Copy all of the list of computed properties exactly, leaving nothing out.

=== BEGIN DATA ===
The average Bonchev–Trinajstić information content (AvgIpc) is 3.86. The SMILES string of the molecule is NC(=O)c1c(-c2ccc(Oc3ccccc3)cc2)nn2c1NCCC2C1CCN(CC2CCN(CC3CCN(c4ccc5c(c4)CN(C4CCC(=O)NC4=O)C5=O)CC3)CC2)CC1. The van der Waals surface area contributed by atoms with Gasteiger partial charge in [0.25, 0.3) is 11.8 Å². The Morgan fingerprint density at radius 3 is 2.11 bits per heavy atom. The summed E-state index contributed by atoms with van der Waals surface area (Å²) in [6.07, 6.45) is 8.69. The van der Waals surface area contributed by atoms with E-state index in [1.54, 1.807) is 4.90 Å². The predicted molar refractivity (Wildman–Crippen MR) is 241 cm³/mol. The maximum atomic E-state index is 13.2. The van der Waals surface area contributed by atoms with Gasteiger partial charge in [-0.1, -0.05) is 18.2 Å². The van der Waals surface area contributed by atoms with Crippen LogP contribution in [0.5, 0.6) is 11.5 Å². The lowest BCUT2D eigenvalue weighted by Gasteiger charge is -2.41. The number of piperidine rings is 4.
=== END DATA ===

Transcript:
The average Bonchev–Trinajstić information content (AvgIpc) is 3.86. The SMILES string of the molecule is NC(=O)c1c(-c2ccc(Oc3ccccc3)cc2)nn2c1NCCC2C1CCN(CC2CCN(CC3CCN(c4ccc5c(c4)CN(C4CCC(=O)NC4=O)C5=O)CC3)CC2)CC1. The van der Waals surface area contributed by atoms with Gasteiger partial charge in [0.25, 0.3) is 11.8 Å². The Morgan fingerprint density at radius 3 is 2.11 bits per heavy atom. The summed E-state index contributed by atoms with van der Waals surface area (Å²) in [6.07, 6.45) is 8.69. The van der Waals surface area contributed by atoms with E-state index in [1.54, 1.807) is 4.90 Å². The predicted molar refractivity (Wildman–Crippen MR) is 241 cm³/mol. The maximum atomic E-state index is 13.2. The van der Waals surface area contributed by atoms with Gasteiger partial charge in [-0.1, -0.05) is 18.2 Å². The van der Waals surface area contributed by atoms with Crippen LogP contribution in [0.5, 0.6) is 11.5 Å². The lowest BCUT2D eigenvalue weighted by Gasteiger charge is -2.41. The number of piperidine rings is 4.